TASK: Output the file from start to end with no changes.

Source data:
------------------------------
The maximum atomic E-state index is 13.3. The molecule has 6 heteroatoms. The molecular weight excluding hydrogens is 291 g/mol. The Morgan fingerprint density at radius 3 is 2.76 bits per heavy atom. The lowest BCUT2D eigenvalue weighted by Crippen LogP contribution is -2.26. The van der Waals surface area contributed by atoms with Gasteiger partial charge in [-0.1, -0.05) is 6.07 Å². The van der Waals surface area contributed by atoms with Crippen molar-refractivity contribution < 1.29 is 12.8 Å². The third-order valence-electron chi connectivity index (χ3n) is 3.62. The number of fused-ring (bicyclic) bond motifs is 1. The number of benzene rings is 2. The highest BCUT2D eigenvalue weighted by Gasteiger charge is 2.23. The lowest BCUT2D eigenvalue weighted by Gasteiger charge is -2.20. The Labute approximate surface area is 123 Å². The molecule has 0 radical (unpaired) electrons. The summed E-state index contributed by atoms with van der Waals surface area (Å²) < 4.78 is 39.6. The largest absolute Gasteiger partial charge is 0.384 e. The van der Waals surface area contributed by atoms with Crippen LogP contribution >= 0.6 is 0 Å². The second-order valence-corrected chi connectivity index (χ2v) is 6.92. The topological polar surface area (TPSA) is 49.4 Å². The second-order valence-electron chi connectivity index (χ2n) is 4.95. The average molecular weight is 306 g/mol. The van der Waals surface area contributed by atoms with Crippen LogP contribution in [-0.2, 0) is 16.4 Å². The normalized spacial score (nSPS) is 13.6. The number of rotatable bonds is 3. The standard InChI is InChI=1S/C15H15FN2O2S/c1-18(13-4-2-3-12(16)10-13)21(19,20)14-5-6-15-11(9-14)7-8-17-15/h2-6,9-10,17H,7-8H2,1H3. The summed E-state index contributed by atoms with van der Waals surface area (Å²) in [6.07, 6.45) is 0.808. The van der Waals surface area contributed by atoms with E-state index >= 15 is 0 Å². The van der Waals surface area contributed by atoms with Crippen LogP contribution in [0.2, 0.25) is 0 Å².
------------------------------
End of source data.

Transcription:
The maximum atomic E-state index is 13.3. The molecule has 6 heteroatoms. The molecular weight excluding hydrogens is 291 g/mol. The Morgan fingerprint density at radius 3 is 2.76 bits per heavy atom. The lowest BCUT2D eigenvalue weighted by Crippen LogP contribution is -2.26. The van der Waals surface area contributed by atoms with Gasteiger partial charge in [-0.1, -0.05) is 6.07 Å². The van der Waals surface area contributed by atoms with Crippen molar-refractivity contribution < 1.29 is 12.8 Å². The third-order valence-electron chi connectivity index (χ3n) is 3.62. The number of fused-ring (bicyclic) bond motifs is 1. The number of benzene rings is 2. The highest BCUT2D eigenvalue weighted by Gasteiger charge is 2.23. The lowest BCUT2D eigenvalue weighted by Gasteiger charge is -2.20. The Labute approximate surface area is 123 Å². The molecule has 0 radical (unpaired) electrons. The summed E-state index contributed by atoms with van der Waals surface area (Å²) < 4.78 is 39.6. The largest absolute Gasteiger partial charge is 0.384 e. The van der Waals surface area contributed by atoms with Crippen LogP contribution >= 0.6 is 0 Å². The second-order valence-corrected chi connectivity index (χ2v) is 6.92. The topological polar surface area (TPSA) is 49.4 Å². The second-order valence-electron chi connectivity index (χ2n) is 4.95. The average molecular weight is 306 g/mol. The van der Waals surface area contributed by atoms with Crippen LogP contribution in [-0.2, 0) is 16.4 Å². The normalized spacial score (nSPS) is 13.6. The number of rotatable bonds is 3. The standard InChI is InChI=1S/C15H15FN2O2S/c1-18(13-4-2-3-12(16)10-13)21(19,20)14-5-6-15-11(9-14)7-8-17-15/h2-6,9-10,17H,7-8H2,1H3. The summed E-state index contributed by atoms with van der Waals surface area (Å²) in [6.07, 6.45) is 0.808. The van der Waals surface area contributed by atoms with E-state index >= 15 is 0 Å². The van der Waals surface area contributed by atoms with Crippen LogP contribution in [0.2, 0.25) is 0 Å².